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ARS Home » Southeast Area » Fort Pierce, Florida » U.S. Horticultural Research Laboratory » Citrus and Other Subtropical Products Research » Research » Publications at this Location » Publication #342229

Research Project: Quality, Shelf-life and Health Benefits for Fresh, Fresh-cut and Processed Products for Citrus and Other Tropical/Subtropical-grown Fruits and Vegetables

Location: Citrus and Other Subtropical Products Research

Title: Rapid volatile metabolomics and genomics in large strawberry populations segregating for aroma

item BARBEY, C - University Of Florida
item FOLTA, K - University Of Florida
item WHITAKER, V - University Of Florida
item VERNA, S - University Of Florida
item Bai, Jinhe

Submitted to: Acta Horticulturae
Publication Type: Proceedings
Publication Acceptance Date: 2/1/2017
Publication Date: 4/1/2017
Citation: Barbey, C.R., Folta, K.M., Whitaker, V.M., Verna, S., Bai, J. 2017. Rapid volatile metabolomics and genomics in large strawberry populations segregating for aroma. Acta Horticulturae. 1156:695-702. doi:10.17660/ActaHortic.2017.1156.102.

Interpretive Summary: Three volatile organic compound (VOC)-related segregating phenotypes were discovered using a non-targeted, ion-wise alignment approach. This method enabled a rapid and accurate depiction of the population-wide VOC metabolome in strawberry. The breadth of this analysis allowed facile generation of agronomically useful descriptive data about the population, including the covariance of volatile sensory compounds and their abundances with respect to time and the environment.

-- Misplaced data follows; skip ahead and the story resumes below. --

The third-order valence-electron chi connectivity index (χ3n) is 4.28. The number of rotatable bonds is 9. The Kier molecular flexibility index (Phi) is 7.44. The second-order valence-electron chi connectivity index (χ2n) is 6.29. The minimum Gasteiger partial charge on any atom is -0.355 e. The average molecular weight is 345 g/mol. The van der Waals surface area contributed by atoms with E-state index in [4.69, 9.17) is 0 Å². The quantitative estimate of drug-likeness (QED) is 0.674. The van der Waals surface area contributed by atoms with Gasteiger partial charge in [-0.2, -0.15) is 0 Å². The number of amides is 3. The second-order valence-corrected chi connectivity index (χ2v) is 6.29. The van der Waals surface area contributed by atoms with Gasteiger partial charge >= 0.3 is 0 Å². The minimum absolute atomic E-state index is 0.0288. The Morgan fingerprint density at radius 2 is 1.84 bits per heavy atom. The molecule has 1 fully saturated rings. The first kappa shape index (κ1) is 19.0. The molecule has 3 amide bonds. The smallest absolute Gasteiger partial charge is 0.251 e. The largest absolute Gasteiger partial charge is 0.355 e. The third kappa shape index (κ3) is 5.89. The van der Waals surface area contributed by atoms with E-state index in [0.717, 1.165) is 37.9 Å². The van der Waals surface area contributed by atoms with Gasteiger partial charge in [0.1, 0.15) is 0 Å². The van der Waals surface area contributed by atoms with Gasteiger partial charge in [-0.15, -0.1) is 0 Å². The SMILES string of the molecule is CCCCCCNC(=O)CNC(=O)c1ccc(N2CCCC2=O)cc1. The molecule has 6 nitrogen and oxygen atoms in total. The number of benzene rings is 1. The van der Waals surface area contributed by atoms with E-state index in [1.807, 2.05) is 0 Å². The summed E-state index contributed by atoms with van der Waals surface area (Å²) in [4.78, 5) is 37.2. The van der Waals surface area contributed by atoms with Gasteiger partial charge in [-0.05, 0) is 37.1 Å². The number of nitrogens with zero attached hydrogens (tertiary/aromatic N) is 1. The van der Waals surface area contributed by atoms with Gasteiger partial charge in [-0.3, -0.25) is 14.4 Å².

Technical Abstract: Volatile organic compounds (VOCs) in strawberry (Fragaria spp.) represent a large portion of the fruit secondary metabolome, and contribute significantly to aroma, flavor, disease resistance, pest resistance and overall fruit quality. Understanding the basis for volatile compound biosynthesis and its regulation is of great importance for the genetic improvement of cultivated varieties. Due to the complexity of the autoallooctoploid strawberry genome and the large influence of environmental factors over volatile expression, genetic studies on strawberry volatile biosynthesis typically require large segregating populations that are continually resampled for volatile expression. This data complexity frequently limits discovery to a small number of volatiles of ideal behavior and simple genetics. To address these problems and others, we demonstrate the ability to rapidly generate and describe the population-wide strawberry volatile metabolome through spectral reconstruction of unsupervised mass-aligned peaks. This approach generates unbiased, populationwide quantitative data suited for identifying segregating compounds as well as multivariate statistical tests and network analyses. Using this approach, we determined a number of quantitatively segregating volatiles which were used subsequently in quantitative trait locus (QTL) analysis. We further demonstrate the application of a single nucleotide polymorphism (SNP) genotyping array with the power to resolve recombination events in the autoallooctoploid background.